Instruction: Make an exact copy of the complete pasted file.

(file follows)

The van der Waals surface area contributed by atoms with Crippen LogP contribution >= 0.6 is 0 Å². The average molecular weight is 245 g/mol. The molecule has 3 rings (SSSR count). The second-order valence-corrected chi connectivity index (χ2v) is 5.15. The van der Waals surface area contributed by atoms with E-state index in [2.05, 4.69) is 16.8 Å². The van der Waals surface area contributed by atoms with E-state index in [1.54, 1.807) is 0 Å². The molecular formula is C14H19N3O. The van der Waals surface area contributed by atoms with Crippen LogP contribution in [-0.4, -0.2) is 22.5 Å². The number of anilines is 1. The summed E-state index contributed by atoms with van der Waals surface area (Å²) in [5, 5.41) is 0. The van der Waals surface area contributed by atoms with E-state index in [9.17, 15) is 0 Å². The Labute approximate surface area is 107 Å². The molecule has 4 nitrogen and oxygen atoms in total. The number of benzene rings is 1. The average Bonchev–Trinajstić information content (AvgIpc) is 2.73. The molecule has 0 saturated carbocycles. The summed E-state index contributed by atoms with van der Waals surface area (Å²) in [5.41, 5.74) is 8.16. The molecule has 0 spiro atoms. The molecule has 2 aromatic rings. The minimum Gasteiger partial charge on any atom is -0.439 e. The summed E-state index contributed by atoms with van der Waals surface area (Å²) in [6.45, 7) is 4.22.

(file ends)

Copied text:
The van der Waals surface area contributed by atoms with Crippen LogP contribution >= 0.6 is 0 Å². The average molecular weight is 245 g/mol. The molecule has 3 rings (SSSR count). The second-order valence-corrected chi connectivity index (χ2v) is 5.15. The van der Waals surface area contributed by atoms with E-state index in [2.05, 4.69) is 16.8 Å². The van der Waals surface area contributed by atoms with E-state index in [1.54, 1.807) is 0 Å². The molecular formula is C14H19N3O. The van der Waals surface area contributed by atoms with Crippen LogP contribution in [-0.4, -0.2) is 22.5 Å². The number of anilines is 1. The summed E-state index contributed by atoms with van der Waals surface area (Å²) in [5, 5.41) is 0. The van der Waals surface area contributed by atoms with E-state index in [9.17, 15) is 0 Å². The Labute approximate surface area is 107 Å². The molecule has 4 nitrogen and oxygen atoms in total. The number of benzene rings is 1. The average Bonchev–Trinajstić information content (AvgIpc) is 2.73. The molecule has 0 saturated carbocycles. The summed E-state index contributed by atoms with van der Waals surface area (Å²) in [5.41, 5.74) is 8.16. The molecule has 0 spiro atoms. The molecule has 2 aromatic rings. The minimum Gasteiger partial charge on any atom is -0.439 e. The summed E-state index contributed by atoms with van der Waals surface area (Å²) in [6.45, 7) is 4.22.